efforts to combat HIV are essential if a major tragedy is
to be avoided.
Poverty exacerbates the threat. More than a decade after
independence, over 80 per cent of the population lives below
the poverty line in Tajikistan, as does half in Kyrgyzstan,
the World Bank estimates. Most of the poor live in rural areas.
Because of poverty men leave home to sell their labour in
more affluent places, primarily Russia. Away from home, behaviour
changes, sex and drugs ease despair and dislocation, and more
than money returns to their households. Because of poverty,
women and girls are forced into prostitution and increasing
numbers of people are persuaded to work in the drug business.
The Panj River follows a tongue of Afghan territory that
protrudes past the Pamir mountains into the heart of Tajikistan.
For most of their 1,400-kilometre border, it is the Panj that
separates the countries.
It is a porous frontier. Its length, a sparsely spread population
and mountains into which law enforcement cannot penetrate
give drug traffickers freedom to operate. One of the busiest
routes has run from Khorog, the capital of Gorno Badakhshan,
Tajikistan's autonomous Pamiri east, to Osh, a southern Kyrgyz
town that is a major hub for the traffickers. What has happened
in these towns, and the spread of HIV the drugs have brought
them, provide both an insight and a warning.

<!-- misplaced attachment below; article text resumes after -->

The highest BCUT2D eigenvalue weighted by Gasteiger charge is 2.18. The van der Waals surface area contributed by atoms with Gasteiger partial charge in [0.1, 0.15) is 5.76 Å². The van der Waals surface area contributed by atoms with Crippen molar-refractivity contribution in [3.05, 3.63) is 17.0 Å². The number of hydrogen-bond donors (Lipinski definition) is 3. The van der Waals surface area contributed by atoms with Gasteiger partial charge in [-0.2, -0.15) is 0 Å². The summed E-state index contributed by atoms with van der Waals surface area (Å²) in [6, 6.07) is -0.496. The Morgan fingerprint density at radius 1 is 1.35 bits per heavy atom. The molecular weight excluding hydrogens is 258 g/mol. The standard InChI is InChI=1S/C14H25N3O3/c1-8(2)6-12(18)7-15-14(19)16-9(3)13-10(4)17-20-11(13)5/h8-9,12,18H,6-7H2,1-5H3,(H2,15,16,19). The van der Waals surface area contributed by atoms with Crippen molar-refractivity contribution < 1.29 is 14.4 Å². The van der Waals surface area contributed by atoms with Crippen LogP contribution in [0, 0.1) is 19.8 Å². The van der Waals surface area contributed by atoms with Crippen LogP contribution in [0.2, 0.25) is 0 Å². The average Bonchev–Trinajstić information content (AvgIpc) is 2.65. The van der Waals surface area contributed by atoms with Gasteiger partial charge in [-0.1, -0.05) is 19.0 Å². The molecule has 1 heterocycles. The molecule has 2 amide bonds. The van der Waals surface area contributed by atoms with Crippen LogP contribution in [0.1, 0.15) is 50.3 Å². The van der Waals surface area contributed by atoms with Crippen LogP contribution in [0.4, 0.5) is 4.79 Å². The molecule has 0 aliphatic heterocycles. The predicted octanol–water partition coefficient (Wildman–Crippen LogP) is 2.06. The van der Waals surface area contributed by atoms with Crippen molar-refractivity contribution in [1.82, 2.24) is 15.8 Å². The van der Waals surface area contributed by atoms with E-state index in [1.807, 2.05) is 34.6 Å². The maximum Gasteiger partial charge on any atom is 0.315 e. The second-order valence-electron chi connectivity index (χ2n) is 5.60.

Khorog has probably peaked as a player on the heroin highway.
But Gorno Badakhshan's location ensures it stays in the game.
A major poppy-growing area adjoins it and the Wakhan Pass,
a narrow Afghan strip between Gorno Badakhshan and Pakistan,
is awash with drugs for Osh. Another factor counts. Gorno
Badakhshan is the poorest corner of the poorest country of
the former Soviet Union.
A crisis in the autonomous region cannot be found in official
statistics. Officially 23 people are living with HIV/ AIDS
in Gorno Badakhshan. Bodurbet Bodurbekov, director of the
region's HIV/AIDS centre, is the first to concede that this
is far from reality. Asked what that is, he says, "Ten,
20 times more." On one thing there is consensus: the
need for greater HIV/AIDS preventive action.
The Tajikistan Red Crescent is busy informing youth, who
make up 43 per cent of the population. Information campaigns
on HIV and drugs target schools, universities and marketplaces.
A theatre group tours schools with dramatized versions of
Figures acquired by the Netherlands Red Cross from senior